The Lawn Coach: Let the Worms do the Hard Yard Work

The Lawn Coach
Let the Worms do the Hard Yard Work

Dear C.J. I recently heard from a friend about something called "vermipods." What exactly are these and would you recommend using them in my lawn? -Dana, MI
Hi Dana: I'm really glad you wrote this one because I've only recently begun to research this myself. It actually falls under the category of "why on earth didn't I think of that?"
Vermipods are basically dried little discs that contain worm eggs. Did you ever get those mysterious Sea-Monkeys as a kid? Do you remember the ones that had the wild cartoons of miniature sea creatures floating around in a fish tank? Once they rehydrated, out hatched the incredible, frightening brine shrimp. At least we had our imaginations to make it more interesting. The vermipods are basically the same idea, but out pop worms instead of brine shrimp. Each pod can actually carry up to twenty worms.
Worms are incredibly beneficial to the soil, but are often significantly reduced via excessive pesticide usage. Now that the lawn industry is decidedly heading in a more organic direction, things like vermipods are getting a much closer look. In my opinion, it's far past due. As more and more research is done, we find that working with mother nature ends up being far more healthy and effective than fighting her.
While worms squirm their way through the earth, they naturally loosen and aerate the soil by leaving all the channels through which they burrowed. This allows air, water, and nutrients to better infiltrate the soil. After eating plant material, they then expel said material through the opposite side of their bodies in the form of an all natural fertilizer. The overall effect is a far richer soil that is much more hospitable to plant growth.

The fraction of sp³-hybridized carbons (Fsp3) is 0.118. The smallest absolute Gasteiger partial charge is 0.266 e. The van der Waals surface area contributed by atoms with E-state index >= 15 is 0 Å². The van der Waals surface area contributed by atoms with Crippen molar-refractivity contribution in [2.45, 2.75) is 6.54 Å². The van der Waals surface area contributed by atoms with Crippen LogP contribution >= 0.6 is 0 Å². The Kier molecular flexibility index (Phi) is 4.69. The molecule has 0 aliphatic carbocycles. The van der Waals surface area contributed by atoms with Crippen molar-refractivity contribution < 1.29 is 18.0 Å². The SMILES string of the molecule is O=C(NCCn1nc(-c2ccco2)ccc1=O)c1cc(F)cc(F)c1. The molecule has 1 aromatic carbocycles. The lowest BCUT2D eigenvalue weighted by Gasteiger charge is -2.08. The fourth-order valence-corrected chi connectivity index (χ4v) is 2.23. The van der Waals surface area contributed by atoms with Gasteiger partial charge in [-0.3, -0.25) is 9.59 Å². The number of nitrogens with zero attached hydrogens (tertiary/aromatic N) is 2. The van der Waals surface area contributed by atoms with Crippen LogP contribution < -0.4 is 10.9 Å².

As an aside, I do recall an older gentleman with whom I worked at a golf course years ago. Believe it or not, he had been working on the maintenance crew for fifty years. One day he pointed out that he used to be able to go anywhere on the course, dig a hole, and find a bucket full of worms to go fishing with. Then he challenged me to find even one worm anywhere. I couldn't, though admittedly I only tried one spot. Still, the point was made. The intense maintenance practices of the more recent years had pretty much wiped out the worm populations.
So, how do you make the soil hospitable to the worms in the first place? First, try to balance the pH to as close to 7.0 as you can get it. Worms can tolerate some variation, but do much better in neutral soils. Next, add some organic matter in the form of a good compost. This may be tricky or even a bit difficult, but the worms need food. Balance soil moisture. Worms can't take flooding, but don't do well in drought either. Avoid pesticides as much as possible. Fungicides are especially toxic to several species of worms. Use organic fertilizers as much as possible. The worms don't tend to like synthetics. Leave grass clippings. This is just more food for our slimy friends.
Will worms turn your lawn into a perfect, green oasis? I doubt it. But they will have a great positive impact that absolutely will make your lawn healthier and your life easier. Not only can you take some of the work off your own hands, but you can reduce pesticide use and help the environment in the process.

You can visit C.J. at www.TheLawnCoach.com. Read past columns and questions, and send your questions in!